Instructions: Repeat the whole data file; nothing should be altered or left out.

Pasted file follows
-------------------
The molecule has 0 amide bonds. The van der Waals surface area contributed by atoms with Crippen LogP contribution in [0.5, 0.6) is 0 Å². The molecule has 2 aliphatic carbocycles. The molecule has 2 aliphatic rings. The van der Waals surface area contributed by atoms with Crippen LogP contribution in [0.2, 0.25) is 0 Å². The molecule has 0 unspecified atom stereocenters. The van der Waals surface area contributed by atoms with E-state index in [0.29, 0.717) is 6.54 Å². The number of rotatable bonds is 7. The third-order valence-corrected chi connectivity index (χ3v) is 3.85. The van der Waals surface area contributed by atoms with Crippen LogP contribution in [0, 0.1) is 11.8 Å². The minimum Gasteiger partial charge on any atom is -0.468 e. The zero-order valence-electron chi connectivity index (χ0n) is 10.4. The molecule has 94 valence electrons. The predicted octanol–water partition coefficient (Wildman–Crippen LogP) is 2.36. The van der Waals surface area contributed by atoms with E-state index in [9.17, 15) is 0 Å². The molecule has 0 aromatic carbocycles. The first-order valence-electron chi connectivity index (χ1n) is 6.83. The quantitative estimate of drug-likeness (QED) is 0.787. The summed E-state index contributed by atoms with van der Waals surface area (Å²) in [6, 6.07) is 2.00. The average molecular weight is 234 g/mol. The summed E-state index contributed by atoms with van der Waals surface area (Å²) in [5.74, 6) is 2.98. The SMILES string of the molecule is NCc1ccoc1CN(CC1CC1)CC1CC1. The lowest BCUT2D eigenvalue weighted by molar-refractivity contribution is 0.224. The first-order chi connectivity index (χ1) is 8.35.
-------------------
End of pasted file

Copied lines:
The molecule has 0 amide bonds. The van der Waals surface area contributed by atoms with Crippen LogP contribution in [0.5, 0.6) is 0 Å². The molecule has 2 aliphatic carbocycles. The molecule has 2 aliphatic rings. The van der Waals surface area contributed by atoms with Crippen LogP contribution in [0.2, 0.25) is 0 Å². The molecule has 0 unspecified atom stereocenters. The van der Waals surface area contributed by atoms with E-state index in [0.29, 0.717) is 6.54 Å². The number of rotatable bonds is 7. The third-order valence-corrected chi connectivity index (χ3v) is 3.85. The van der Waals surface area contributed by atoms with Crippen LogP contribution in [0, 0.1) is 11.8 Å². The minimum Gasteiger partial charge on any atom is -0.468 e. The zero-order valence-electron chi connectivity index (χ0n) is 10.4. The molecule has 94 valence electrons. The predicted octanol–water partition coefficient (Wildman–Crippen LogP) is 2.36. The van der Waals surface area contributed by atoms with E-state index in [9.17, 15) is 0 Å². The molecule has 0 aromatic carbocycles. The first-order valence-electron chi connectivity index (χ1n) is 6.83. The quantitative estimate of drug-likeness (QED) is 0.787. The summed E-state index contributed by atoms with van der Waals surface area (Å²) in [6, 6.07) is 2.00. The average molecular weight is 234 g/mol. The summed E-state index contributed by atoms with van der Waals surface area (Å²) in [5.74, 6) is 2.98. The SMILES string of the molecule is NCc1ccoc1CN(CC1CC1)CC1CC1. The lowest BCUT2D eigenvalue weighted by molar-refractivity contribution is 0.224. The first-order chi connectivity index (χ1) is 8.35.